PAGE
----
Everybody’s had that one sled that stands out from the rest. It defines the fun of snowmobiling and every time you reflect back on it, there’s a little twitch in your heart. In this series we asked our staffers to share their most memorable sleds. Read what Motorhead Mark Lester has to say about the 1994 Arctic Cat ZR 700.
In the 90’s Arctic Cat built a ZR chassis powered by a hogged-out version of the original Wildcat 650 from the 80’s. The sled was called the ZR 700.
In it’s first iteration it used the cobby “rubber overshoe” ZR skin but was later re-introduced in the svelte late 90’s ZR bodywork.
I have many memories shredding tight trails, launching from corner to corner with skis in the air, surgically plying that legendary ZR handling to position the sled perfectly for the next slice of white top. The chassis was, IMO, remarkable.
Even better was Cummins caliber torque emanating from ridiculously rumbly, non-counterbalanced, juice-can sized pistons. This kind of NVH would never ever be acceptable today.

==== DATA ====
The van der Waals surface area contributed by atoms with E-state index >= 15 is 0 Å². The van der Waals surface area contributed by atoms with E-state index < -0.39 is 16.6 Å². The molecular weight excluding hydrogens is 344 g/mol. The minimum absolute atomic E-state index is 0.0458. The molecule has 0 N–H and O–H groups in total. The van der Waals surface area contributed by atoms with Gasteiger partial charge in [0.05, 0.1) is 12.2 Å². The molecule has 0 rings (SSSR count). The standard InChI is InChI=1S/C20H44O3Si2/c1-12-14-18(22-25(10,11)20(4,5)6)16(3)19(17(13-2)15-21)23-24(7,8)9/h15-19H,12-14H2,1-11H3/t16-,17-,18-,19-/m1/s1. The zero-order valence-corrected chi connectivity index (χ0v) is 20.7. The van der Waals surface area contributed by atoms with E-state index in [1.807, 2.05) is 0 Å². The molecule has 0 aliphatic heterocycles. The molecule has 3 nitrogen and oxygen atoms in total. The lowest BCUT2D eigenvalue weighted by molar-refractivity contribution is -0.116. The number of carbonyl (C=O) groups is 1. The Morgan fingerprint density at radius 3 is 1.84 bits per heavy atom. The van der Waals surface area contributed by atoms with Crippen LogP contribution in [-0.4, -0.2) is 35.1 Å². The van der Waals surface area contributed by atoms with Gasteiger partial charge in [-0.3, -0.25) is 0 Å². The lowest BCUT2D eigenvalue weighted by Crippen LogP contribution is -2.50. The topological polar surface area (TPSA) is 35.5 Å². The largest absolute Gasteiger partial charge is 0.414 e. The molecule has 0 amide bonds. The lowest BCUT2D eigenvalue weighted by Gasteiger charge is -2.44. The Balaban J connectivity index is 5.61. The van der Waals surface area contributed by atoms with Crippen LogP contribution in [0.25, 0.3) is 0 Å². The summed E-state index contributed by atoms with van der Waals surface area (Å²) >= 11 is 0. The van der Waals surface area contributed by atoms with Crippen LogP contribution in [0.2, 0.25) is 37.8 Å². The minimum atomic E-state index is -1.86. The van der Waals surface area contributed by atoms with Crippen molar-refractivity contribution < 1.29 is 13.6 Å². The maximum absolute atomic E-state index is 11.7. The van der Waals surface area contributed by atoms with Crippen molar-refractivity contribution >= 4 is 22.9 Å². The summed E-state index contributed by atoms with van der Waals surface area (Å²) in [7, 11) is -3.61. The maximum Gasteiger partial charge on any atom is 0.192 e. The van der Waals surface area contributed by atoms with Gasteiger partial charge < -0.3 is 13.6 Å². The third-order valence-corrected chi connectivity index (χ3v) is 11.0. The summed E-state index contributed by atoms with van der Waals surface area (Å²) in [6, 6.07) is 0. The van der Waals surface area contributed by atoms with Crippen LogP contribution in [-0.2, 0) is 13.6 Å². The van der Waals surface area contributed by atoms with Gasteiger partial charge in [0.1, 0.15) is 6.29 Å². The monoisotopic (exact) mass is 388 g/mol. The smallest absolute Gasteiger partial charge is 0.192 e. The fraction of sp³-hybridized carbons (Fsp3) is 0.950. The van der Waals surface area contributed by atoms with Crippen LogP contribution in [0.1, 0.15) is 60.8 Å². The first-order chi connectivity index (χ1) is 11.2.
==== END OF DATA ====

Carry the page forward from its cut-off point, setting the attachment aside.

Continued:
However, when the ZR 700 was popular we forgave its unrefined oscillations – so intense at idle they seemed like they could shake the chassis right off the trail and into the ditch.
Thus the ZR 700’s “Freddie Krueger” handle was popularized on the pages of Supertrax. My tolerance for this raucous behavior was rooted in a 3,500-rpm engagement that threw the skis high in the air for the first 100 feet while stretching your arms like a 1000 T-Cat.
The sled was insanely potent down low and often produced wet Depends on your first pull down Kevlar Lake.
Alas, refinement and political correctness invaded snowmobile marketing and so the ZR 700 in its last rendition, dressed up in a suit and tie, was put out to pasture.